One Michelin-starred stall, Hong Kong Soy Sauce Chicken Rice & Noodle, at the Chinatown Complex Market and Food Centre, became an overnight sensation with reputed six-hour-long queues forming soon after the guide's release. But such success has not allayed the concern surrounding the future of the hawker stall in Singapore.
With Singaporeans reluctant to import hawkers from Malaysia to fill the gap, the last hope for the industry, it appears, are the "hawkerpreneurs", a new generation of young hawker stall operators. But, in reality, this "flow" of hawkerpreneurs is more of a trickle.
Young, highly educated Singaporeans prefer better paid careers in an airconditioned office rather than sweating it out inside a tiny hot kitchen. Nonetheless, of those hawker stalls to be recognised with a Michelin Bib Gourmand listing, nine are run by young first-time hawkers or multigenerational families.
Back at the Old Airport Road Food Centre, hawkerpreneur Kai Koh, 31, and business partner, Randall Gan, 26, opened Roast Paradise, a few stalls up from Xin Mei Zheng Zong Lor Mee, last year after quitting careers in event management. With no experience in the food business, they spent several months in Kuala Lumpur learning the art of hawker cuisine, and the cooking of roast pork, or char siu, from Koh's uncle, who runs a hawker stall in the Malaysian capital.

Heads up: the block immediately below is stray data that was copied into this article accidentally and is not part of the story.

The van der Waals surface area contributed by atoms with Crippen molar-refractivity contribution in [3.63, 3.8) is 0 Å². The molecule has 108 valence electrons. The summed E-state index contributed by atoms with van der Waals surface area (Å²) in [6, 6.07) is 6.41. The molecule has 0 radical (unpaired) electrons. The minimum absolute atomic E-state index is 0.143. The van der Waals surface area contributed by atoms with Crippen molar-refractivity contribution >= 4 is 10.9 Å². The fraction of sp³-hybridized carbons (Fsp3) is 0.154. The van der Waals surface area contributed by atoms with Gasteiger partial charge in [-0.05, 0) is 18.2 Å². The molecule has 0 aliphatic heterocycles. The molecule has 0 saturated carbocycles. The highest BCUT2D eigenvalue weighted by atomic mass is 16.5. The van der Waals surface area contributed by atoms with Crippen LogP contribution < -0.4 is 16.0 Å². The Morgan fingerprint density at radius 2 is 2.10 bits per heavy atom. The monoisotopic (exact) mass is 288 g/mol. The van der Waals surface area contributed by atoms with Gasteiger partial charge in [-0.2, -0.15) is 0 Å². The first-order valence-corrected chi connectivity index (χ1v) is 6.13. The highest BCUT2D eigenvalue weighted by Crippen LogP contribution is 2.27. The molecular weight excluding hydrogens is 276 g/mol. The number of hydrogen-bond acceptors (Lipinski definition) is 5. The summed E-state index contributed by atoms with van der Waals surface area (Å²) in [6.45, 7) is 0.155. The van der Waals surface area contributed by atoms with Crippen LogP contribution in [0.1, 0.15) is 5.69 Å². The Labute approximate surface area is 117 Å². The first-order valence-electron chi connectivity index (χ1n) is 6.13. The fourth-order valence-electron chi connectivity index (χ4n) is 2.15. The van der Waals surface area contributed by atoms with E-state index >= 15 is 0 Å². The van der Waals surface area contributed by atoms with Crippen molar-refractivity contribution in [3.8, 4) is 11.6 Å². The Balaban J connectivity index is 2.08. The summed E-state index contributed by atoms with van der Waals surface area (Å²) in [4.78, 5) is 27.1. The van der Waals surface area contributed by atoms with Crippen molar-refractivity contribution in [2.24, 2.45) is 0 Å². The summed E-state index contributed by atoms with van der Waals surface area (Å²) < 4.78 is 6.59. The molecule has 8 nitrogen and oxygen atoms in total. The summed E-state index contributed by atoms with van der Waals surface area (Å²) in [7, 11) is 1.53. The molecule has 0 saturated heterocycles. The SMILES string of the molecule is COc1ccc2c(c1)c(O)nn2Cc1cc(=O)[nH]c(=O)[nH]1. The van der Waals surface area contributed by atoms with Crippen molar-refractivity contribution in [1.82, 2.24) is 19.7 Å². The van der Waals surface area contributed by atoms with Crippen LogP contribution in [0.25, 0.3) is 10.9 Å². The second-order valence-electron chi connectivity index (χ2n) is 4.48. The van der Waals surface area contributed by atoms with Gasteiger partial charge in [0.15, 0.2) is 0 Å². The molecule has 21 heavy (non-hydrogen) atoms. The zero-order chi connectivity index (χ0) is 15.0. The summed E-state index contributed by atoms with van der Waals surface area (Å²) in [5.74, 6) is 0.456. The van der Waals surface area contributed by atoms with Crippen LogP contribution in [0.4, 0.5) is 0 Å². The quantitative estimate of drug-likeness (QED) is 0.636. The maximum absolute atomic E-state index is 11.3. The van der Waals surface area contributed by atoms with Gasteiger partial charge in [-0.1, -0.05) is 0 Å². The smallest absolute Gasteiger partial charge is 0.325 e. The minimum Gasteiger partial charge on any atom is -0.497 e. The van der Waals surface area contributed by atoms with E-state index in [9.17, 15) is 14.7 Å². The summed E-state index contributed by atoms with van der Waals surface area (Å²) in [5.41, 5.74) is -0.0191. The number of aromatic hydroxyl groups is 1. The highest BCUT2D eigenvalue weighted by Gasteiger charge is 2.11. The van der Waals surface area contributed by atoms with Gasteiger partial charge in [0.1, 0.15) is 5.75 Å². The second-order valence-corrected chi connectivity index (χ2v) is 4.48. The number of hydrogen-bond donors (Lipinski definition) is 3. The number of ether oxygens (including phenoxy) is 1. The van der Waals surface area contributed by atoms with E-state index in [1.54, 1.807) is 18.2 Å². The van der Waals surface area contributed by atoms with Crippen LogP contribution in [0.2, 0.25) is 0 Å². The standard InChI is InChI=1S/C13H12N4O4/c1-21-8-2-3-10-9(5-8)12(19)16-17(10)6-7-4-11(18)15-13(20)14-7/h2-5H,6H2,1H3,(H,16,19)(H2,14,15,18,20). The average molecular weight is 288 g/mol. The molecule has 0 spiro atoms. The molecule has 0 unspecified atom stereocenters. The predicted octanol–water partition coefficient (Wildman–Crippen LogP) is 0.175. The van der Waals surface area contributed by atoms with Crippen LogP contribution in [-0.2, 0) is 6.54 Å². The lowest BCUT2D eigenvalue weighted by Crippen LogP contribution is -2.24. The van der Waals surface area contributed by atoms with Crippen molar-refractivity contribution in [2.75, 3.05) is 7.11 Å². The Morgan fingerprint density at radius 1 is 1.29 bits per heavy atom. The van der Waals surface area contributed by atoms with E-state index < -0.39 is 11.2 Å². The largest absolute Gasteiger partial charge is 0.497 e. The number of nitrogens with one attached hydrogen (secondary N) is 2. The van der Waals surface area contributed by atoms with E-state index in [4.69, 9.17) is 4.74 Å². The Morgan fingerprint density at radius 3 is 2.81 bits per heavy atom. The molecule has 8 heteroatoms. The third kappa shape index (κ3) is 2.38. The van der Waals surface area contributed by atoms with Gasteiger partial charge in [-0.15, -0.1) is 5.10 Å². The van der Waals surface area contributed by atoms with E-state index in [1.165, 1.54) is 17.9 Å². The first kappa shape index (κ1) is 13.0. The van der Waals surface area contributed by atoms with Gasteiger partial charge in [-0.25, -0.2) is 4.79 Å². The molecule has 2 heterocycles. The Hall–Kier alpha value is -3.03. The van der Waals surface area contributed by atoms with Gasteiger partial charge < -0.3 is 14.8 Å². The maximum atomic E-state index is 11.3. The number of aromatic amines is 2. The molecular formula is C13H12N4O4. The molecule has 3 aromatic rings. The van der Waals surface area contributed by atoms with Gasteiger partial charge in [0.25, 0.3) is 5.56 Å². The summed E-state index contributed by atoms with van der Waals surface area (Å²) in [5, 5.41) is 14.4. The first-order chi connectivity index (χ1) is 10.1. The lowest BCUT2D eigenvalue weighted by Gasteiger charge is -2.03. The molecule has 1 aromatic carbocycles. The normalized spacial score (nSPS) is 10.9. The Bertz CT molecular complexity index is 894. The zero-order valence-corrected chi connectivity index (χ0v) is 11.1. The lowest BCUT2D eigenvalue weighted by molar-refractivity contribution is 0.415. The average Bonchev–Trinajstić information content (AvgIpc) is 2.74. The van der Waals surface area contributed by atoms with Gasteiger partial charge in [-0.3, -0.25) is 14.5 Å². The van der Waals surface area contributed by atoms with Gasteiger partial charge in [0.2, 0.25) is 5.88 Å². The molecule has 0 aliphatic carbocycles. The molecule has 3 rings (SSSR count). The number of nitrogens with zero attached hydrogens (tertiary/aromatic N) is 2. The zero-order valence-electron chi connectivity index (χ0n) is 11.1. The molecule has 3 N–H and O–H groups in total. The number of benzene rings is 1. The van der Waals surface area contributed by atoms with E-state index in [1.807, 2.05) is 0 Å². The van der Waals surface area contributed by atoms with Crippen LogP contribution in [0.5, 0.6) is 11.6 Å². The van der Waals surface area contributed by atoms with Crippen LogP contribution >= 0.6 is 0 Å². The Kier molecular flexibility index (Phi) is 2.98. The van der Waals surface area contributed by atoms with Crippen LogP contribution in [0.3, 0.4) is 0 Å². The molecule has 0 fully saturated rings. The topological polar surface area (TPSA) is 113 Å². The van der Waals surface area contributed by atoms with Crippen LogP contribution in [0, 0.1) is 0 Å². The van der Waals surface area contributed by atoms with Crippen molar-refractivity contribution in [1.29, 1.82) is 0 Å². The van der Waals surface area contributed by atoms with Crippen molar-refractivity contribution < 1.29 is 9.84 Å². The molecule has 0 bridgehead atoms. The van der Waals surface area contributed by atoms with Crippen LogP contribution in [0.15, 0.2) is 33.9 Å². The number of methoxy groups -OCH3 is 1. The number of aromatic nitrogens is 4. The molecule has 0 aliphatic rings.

"We spent about five months training in washing, preparation, roasting, chopping and serving," Koh says. "Every day we did the same thing, over and over again until we were confident and met my uncle's benchmark. We learned everything about the process of cooking a good roast pork, even to the slightest detail, such as sourcing the raw product, trimming the meat, the control of the fire for roasting, and also the size to slice the finished product."
A year or so later, Roast Paradise's promise is that "no appetite will be left unsatisfied" with its remarkably tender and succulent pork dishes with textbook glistening caramalised skin, sold for as little as $S4, a rare bargain in what has become the Switzerland of south-east Asia. Koh believes that the hawker industry is worth preserving because it supports Singapore's working-class.